The civil law is a set of laws that govern the legal rights of individuals, and include a range of social and political rules.
The laws also have to be enforced by a court.
Civil law questions The Civil Code of 1949, for example, outlines a number of rights that must be respected by Chinese people.
This includes:• Freedom of speech and expression.• The right to an education.• Freedom to marry.• Right to property.• Protection of religious rights.• Equality before the law.• Access to justice and equality with other citizens.• Religious freedom.
The government also has some powers over civil society.
It can issue a decree, for instance, that a business cannot refuse to allow a group of people to take part in a religious ceremony.
However, it can also issue a regulation that a group is not allowed to march in a parade.
Other laws in the Civil Code deal with issues related to gender and sexuality.
The main focus of these is protection of children, as well as protection of families, and the rights of the elderly.
Other social and economic rightsThe Civil Code sets out basic rights and responsibilities for Chinese people, such as:• the right to equality before the laws, the protection of property and the right of access to health care;• the protection and development of human rights, such the right not to be subject to discrimination;• access to education and social security;• right to free expression;• free access to markets;• equal treatment under the law;• freedom from violence and discrimination.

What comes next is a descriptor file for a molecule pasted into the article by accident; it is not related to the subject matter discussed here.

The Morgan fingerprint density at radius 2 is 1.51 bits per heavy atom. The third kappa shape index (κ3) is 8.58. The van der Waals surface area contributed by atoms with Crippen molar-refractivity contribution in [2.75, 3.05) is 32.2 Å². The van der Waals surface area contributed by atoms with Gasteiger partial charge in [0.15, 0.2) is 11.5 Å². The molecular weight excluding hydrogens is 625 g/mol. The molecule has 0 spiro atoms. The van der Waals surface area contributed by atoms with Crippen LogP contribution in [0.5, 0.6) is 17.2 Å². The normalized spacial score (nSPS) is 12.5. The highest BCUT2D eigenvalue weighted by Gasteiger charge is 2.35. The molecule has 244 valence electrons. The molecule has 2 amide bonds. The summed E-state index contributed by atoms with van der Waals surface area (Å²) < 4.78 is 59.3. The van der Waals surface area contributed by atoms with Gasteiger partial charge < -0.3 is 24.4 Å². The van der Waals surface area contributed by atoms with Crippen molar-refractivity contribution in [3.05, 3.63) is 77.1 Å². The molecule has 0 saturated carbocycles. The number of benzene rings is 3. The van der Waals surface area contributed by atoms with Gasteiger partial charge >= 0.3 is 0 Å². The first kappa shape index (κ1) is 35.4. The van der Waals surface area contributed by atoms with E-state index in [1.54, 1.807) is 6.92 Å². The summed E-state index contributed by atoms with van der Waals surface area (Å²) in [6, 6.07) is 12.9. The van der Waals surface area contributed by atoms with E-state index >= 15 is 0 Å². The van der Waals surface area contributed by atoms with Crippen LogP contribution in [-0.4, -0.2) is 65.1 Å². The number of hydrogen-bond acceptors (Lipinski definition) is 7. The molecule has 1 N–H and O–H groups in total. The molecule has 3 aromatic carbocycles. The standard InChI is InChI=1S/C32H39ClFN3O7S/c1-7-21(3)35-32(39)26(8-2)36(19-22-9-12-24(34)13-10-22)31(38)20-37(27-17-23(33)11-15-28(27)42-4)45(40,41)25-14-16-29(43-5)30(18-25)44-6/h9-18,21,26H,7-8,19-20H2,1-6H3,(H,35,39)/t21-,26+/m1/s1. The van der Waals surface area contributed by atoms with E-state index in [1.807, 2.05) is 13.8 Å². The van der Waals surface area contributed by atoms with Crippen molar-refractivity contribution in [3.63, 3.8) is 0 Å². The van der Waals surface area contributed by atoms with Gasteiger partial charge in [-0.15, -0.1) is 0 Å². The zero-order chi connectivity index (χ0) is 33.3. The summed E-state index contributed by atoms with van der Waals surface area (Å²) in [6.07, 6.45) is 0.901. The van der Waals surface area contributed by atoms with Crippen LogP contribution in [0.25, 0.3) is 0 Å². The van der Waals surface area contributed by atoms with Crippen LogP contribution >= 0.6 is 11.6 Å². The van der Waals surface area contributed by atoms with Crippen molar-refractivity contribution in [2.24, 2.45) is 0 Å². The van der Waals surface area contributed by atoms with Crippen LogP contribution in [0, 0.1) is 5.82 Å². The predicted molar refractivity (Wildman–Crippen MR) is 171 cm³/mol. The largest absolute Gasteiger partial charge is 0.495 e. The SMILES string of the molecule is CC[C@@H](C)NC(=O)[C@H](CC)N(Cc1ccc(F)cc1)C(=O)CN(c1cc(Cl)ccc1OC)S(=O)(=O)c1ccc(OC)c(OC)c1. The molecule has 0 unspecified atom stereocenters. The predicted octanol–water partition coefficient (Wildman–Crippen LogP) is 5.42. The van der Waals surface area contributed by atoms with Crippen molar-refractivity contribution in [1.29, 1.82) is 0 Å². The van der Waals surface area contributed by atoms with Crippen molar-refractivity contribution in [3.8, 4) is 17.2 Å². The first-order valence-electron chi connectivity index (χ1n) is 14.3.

The civil code also outlines some of the social and public policies that Chinese people must abide by, such:• protection of civil rights, freedoms and basic rights;• protection and promotion of family and home life;• protecting freedom of religion;• social welfare, health, education, justice and other fundamental rights; and• the enforcement of civil law.
The Civil Rights Commission is an independent body that is responsible for enforcing the civil code.
The Human Rights Law is a special law that gives China broad powers to punish and punish without distinction those who commit crimes.
Chinese officials have long used this law to crack down on dissidents.
In March 2013, a man from the northeastern province of Liaoning was sentenced to 14 years in prison for “violating the civil rights of citizens.”
The sentence was later commuted to a 10-year sentence, which was later extended to 16 years.
In March 2018, a former Chinese general, Zhang Yipeng, was sentenced in the United States to life in prison after being convicted of crimes against humanity and crimes against national security.
China’s Human Rights Commission has been criticized by rights groups and human rights advocates for its failure to act against Chinese officials who commit human rights abuses, especially those who have committed crimes against Chinese citizens.
In June 2018, the United Nations General Assembly adopted a resolution urging China to end its crackdown on human rights defenders.
China also continues to implement a raft of policies that target social media.
Its internet filtering and surveillance system has been used extensively to monitor the online activities of critics of the government.